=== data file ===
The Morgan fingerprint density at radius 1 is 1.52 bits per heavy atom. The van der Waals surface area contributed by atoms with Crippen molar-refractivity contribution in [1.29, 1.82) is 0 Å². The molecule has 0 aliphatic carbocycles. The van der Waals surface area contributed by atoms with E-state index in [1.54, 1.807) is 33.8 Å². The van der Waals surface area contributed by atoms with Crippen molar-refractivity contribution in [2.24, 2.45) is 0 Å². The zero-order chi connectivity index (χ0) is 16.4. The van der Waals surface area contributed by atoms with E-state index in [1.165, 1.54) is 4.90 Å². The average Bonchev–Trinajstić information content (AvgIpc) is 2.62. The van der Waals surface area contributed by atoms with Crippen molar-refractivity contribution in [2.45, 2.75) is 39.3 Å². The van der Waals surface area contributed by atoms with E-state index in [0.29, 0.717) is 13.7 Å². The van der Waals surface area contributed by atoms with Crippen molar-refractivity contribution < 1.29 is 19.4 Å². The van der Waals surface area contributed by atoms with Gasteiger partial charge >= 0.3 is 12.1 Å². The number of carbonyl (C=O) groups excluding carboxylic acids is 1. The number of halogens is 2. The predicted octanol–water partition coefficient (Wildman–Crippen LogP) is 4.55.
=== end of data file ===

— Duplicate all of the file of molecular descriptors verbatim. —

The Morgan fingerprint density at radius 1 is 1.52 bits per heavy atom. The van der Waals surface area contributed by atoms with Crippen molar-refractivity contribution in [1.29, 1.82) is 0 Å². The molecule has 0 aliphatic carbocycles. The van der Waals surface area contributed by atoms with E-state index in [1.54, 1.807) is 33.8 Å². The van der Waals surface area contributed by atoms with Crippen molar-refractivity contribution in [2.24, 2.45) is 0 Å². The zero-order chi connectivity index (χ0) is 16.4. The van der Waals surface area contributed by atoms with E-state index in [1.165, 1.54) is 4.90 Å². The average Bonchev–Trinajstić information content (AvgIpc) is 2.62. The van der Waals surface area contributed by atoms with Crippen molar-refractivity contribution in [2.45, 2.75) is 39.3 Å². The van der Waals surface area contributed by atoms with E-state index in [0.29, 0.717) is 13.7 Å². The van der Waals surface area contributed by atoms with Crippen molar-refractivity contribution < 1.29 is 19.4 Å². The van der Waals surface area contributed by atoms with Gasteiger partial charge >= 0.3 is 12.1 Å². The number of carbonyl (C=O) groups excluding carboxylic acids is 1. The number of halogens is 2. The predicted octanol–water partition coefficient (Wildman–Crippen LogP) is 4.55.